164
164

PROPERTY FROM AN IMPORTANT PRIVATE EUROPEAN COLLECTION

Wassily Kandinsky
ZARTES GEMÜT (DELICATE SOUL)
JUMP TO LOT
164

PROPERTY FROM AN IMPORTANT PRIVATE EUROPEAN COLLECTION

Wassily Kandinsky
ZARTES GEMÜT (DELICATE SOUL)
JUMP TO LOT

Details & Cataloguing

Impressionist & Modern Art Day Sale

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Wassily Kandinsky
1866 - 1944
ZARTES GEMÜT (DELICATE SOUL)
signed with the artist's monogram and dated 25 (lower left); signed Kandinsky, titled, dated 1925, numbered No 198 and dedicated À M. Maurice Raynal, cordialement, Mars 1930 on the reverse
watercolour and pen and ink on paper laid down on the artist's mount
sheet: 35.9 by 25.1 cm., 14 1/8 by 9 7/8 in.
mount: 47 by 37.1 cm., 18 1/2 by 14 5/8 in.
Executed in December 1925.
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Provenance

Maurice Raynal, Paris (a gift from the artist in March 1930)
Sale: Kornfeld & Klipstein, Bern, 28th May 1964, lot 525
R. M. Light, Boston, 1964
B.C. Holland, Chicago (possibly)
Private Collection, United States (probably acquired from the above in the 1960s; sale: Sotheby's, London, 4th February 2010, lot 235)
Purchased at the above sale by the present owner 

Literature

Artist's Handlist, Watercolours, listed as 'xii 1925, 198, Zartes Gemüt'
Vivian Endicott Barnett, Kandinsky Watercolours, Catalogue raisonné, 1922-1924, New York, 1994, vol. II, no. 761, illustrated p. 150

Catalogue Note

Painted in 1925, whilst Wassily Kandinsky was teaching at the Bauhaus in Dessau, Zartes Gemüt is an exquisite example of the increasingly geometric abstract language employed by the artist during this period. Formed of elegantly interweaving triangular and circular forms, the present work celebrates the supreme importance of the triangle within Kandinsky’s œuvre as a symbolic or theoretical signifier. Dominated by the powerful central form of an isosceles triangle, the interplay of the surrounding geometric shapes and lines infuses the work with an extraordinary sensation of dynamism and movement. At the upper right of the composition, a triangle appears to pierce the outer extent of a circle, a creative action which Kandinsky considered to be of seminal significance, declaring that: The contact between the acute angle of a triangle and a circle has no less effect than that of God’s finger touching Adam’s in Michelangelo’ (quoted in Christopher Short, The Art Theory of Wassily Kandinsky, 1909-1928: The Quest for Synthesis, Bern, 2010, p. 159). The present work also features an intriguing provenance: the first owner was Maurice Raynal - a critic and art historian who founded L'Intransigeant with Tériade - to whom Kandinsky gifted Zartes Gemüt in 1930.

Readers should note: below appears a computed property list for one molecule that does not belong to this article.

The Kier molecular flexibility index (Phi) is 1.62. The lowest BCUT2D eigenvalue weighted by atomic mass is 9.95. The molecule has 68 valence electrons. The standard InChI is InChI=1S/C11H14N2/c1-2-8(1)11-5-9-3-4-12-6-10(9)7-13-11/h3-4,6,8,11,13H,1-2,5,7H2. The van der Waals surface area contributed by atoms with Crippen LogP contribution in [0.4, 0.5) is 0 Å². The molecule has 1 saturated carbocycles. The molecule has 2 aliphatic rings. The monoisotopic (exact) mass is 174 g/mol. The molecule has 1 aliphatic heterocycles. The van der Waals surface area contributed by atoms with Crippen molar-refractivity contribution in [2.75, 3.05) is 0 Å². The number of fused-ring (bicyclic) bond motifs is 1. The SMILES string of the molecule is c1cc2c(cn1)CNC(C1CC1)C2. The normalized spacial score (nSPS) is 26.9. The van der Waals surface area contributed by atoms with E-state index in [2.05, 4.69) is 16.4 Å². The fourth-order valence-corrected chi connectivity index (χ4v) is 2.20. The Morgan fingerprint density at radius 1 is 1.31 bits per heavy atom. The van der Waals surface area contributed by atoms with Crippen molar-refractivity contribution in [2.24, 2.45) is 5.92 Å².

The aesthetic theories governing many of Kandinsky's compositions throughout his career derived from his 1911 treatise, Concerning the Spiritual in Art, in which he praised the power of colour and its influence on the beholder. By the time Zartes Gemüt was executed, Kandinsky had taken these theories even further with the publication of Punkt und Linie zu Fläche (Point and Line to Plane) in 1923. Most notably, he developed his ‘Theory of Correspondences’, which emphasised a systematic study of pictorial elements and emphasised the importance of combining the forms of triangle and circle, considered by the artist to be 'the two primary, most strongly contrasting plane figures' (quoted in Kandinsky: Russian and Bauhaus Years, 1915-1933 (exhibition catalogue), The Solomon R. Guggenheim Museum, New York, 1983, p. 51). In its thrilling combination of form and colour, Zartes Gemüt is a magnificent example of Kandinsky’s creative and philosophical theories during this highly significant moment in his artistic career.

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